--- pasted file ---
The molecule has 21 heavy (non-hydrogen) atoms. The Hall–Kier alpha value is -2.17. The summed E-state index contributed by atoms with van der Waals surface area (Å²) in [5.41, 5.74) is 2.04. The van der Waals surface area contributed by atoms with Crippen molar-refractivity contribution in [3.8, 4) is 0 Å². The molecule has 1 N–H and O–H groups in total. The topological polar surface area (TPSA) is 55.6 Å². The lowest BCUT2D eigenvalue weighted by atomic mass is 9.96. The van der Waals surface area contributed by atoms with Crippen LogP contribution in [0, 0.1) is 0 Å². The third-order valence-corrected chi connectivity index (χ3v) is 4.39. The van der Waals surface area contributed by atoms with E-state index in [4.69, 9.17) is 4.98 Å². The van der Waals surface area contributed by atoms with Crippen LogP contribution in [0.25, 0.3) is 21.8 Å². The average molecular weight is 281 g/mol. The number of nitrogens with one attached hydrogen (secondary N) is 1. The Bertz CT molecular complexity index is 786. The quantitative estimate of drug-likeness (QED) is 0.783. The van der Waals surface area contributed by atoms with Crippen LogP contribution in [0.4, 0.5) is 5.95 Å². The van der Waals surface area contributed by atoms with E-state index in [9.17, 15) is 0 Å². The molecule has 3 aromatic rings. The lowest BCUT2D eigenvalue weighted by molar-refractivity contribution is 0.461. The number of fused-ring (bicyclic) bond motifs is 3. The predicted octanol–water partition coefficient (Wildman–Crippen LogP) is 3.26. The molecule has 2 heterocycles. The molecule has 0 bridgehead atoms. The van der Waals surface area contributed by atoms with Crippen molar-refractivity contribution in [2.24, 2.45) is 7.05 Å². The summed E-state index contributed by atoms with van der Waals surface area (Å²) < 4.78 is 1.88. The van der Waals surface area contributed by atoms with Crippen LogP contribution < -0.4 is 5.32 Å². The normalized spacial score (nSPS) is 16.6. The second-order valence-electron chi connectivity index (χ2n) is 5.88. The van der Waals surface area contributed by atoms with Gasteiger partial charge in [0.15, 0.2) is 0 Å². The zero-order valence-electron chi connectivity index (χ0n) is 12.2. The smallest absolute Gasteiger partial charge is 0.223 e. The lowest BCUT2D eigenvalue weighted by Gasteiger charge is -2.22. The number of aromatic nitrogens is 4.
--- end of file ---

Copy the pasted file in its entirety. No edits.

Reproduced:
The molecule has 21 heavy (non-hydrogen) atoms. The Hall–Kier alpha value is -2.17. The summed E-state index contributed by atoms with van der Waals surface area (Å²) in [5.41, 5.74) is 2.04. The van der Waals surface area contributed by atoms with Crippen molar-refractivity contribution in [3.8, 4) is 0 Å². The molecule has 1 N–H and O–H groups in total. The topological polar surface area (TPSA) is 55.6 Å². The lowest BCUT2D eigenvalue weighted by atomic mass is 9.96. The van der Waals surface area contributed by atoms with Crippen LogP contribution in [0, 0.1) is 0 Å². The third-order valence-corrected chi connectivity index (χ3v) is 4.39. The van der Waals surface area contributed by atoms with E-state index in [4.69, 9.17) is 4.98 Å². The van der Waals surface area contributed by atoms with Crippen LogP contribution in [0.25, 0.3) is 21.8 Å². The average molecular weight is 281 g/mol. The number of nitrogens with one attached hydrogen (secondary N) is 1. The Bertz CT molecular complexity index is 786. The quantitative estimate of drug-likeness (QED) is 0.783. The van der Waals surface area contributed by atoms with Crippen LogP contribution in [0.4, 0.5) is 5.95 Å². The van der Waals surface area contributed by atoms with E-state index in [9.17, 15) is 0 Å². The molecule has 3 aromatic rings. The lowest BCUT2D eigenvalue weighted by molar-refractivity contribution is 0.461. The number of fused-ring (bicyclic) bond motifs is 3. The predicted octanol–water partition coefficient (Wildman–Crippen LogP) is 3.26. The molecule has 2 heterocycles. The molecule has 0 bridgehead atoms. The van der Waals surface area contributed by atoms with Crippen molar-refractivity contribution in [2.24, 2.45) is 7.05 Å². The summed E-state index contributed by atoms with van der Waals surface area (Å²) < 4.78 is 1.88. The van der Waals surface area contributed by atoms with Crippen LogP contribution < -0.4 is 5.32 Å². The normalized spacial score (nSPS) is 16.6. The second-order valence-electron chi connectivity index (χ2n) is 5.88. The van der Waals surface area contributed by atoms with Gasteiger partial charge in [0.15, 0.2) is 0 Å². The zero-order valence-electron chi connectivity index (χ0n) is 12.2. The smallest absolute Gasteiger partial charge is 0.223 e. The lowest BCUT2D eigenvalue weighted by Gasteiger charge is -2.22. The number of aromatic nitrogens is 4.